"The purpose of visual design is to facilitate communication.
When designing products that have a communication function, usable design is simply better design, because it makes a product better at its job. Usability is a central element to successful design. There is no either/or.
While it's certainly useful to test how successful a web site is, there's little point in discovering that your design doesn't work after you've built your product.
Testing can not give us new, creative solutions to design problems, or tell us how well a site achieves its non-functional goals. Excellence can only be achieved by building in usefulness in throughout the design process, and applying user-testing at key points to test success and to help polish the finer detail.
Why beauty/art isn't the new standard
What most designers mean when they debate 'design versus usability' is really 'graphic art versus design'. The argument generally revolves around the relative merits of aesthetics and function ('looks' over 'works').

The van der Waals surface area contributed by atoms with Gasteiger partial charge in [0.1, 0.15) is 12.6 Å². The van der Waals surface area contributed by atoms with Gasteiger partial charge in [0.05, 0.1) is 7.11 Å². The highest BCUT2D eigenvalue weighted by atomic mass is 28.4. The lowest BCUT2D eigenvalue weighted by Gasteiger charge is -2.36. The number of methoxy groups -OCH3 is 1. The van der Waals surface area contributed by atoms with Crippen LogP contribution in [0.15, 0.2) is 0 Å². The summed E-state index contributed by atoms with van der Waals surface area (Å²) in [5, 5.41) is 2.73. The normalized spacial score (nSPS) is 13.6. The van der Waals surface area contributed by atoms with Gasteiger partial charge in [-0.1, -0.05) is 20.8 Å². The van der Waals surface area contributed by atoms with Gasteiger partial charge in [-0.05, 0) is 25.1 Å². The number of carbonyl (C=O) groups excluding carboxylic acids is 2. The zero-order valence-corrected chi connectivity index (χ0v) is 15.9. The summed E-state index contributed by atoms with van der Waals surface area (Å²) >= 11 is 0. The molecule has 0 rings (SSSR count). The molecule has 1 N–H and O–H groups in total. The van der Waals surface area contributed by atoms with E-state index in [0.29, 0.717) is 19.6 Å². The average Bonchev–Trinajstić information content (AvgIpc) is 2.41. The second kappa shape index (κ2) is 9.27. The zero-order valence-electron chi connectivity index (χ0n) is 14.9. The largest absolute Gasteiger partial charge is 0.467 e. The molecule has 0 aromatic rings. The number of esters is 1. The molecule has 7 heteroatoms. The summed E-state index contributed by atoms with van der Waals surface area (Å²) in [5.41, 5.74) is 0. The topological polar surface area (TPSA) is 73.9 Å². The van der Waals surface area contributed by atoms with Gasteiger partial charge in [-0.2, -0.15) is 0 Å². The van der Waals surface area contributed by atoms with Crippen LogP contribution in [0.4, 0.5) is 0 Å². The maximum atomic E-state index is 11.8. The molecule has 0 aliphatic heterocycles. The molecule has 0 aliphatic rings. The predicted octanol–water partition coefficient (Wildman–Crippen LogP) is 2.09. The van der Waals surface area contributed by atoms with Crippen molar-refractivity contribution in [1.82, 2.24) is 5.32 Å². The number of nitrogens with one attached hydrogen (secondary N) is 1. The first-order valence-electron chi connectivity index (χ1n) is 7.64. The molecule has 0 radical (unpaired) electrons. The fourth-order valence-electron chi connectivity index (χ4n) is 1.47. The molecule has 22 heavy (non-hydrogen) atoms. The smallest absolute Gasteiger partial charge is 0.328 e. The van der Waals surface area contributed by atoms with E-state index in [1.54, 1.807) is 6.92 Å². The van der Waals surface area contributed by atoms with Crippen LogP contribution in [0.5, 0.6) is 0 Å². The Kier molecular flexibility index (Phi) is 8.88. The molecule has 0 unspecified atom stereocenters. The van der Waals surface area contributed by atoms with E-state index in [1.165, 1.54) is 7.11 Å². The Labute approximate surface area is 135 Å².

Visual design is a discipline that applies graphical techniques to solve a communication problem, whereas Art uses many of the same skills for their own sake.
Art has its place and it can be part of great web sites, but creating a successful web site is all about design - finding the best solutions to solve communication problems.
Your web site can be both visually appealing and easy to use.
"There is a natural trade-off between functional and aesthetic richness.
You can't have something that is at the same time both an excellent high-functionality application and a great work of online art.
That point falls outside the sphere of design. The reason for this is that things that have the highest aesthetic beauty and impact cause you to stop and look at them, while things that are most functionally effective help you to do the job you want to achieve without being looked at. The two can't happen at the same time.
The most functional web sites are those that are information-rich, quick to load and totally obvious to use. While they can also be pleasing and attractive, their focus on function would be compromised if they were extremely visually impacting.
Likewise, the most beautiful designs - the ones that make you stop and stare - are rich in visually-stimulating elements. While they can certainly also be highly usable, they cannot also feature the weight of highly functional features that would also put them at the very top of the functional quality scale."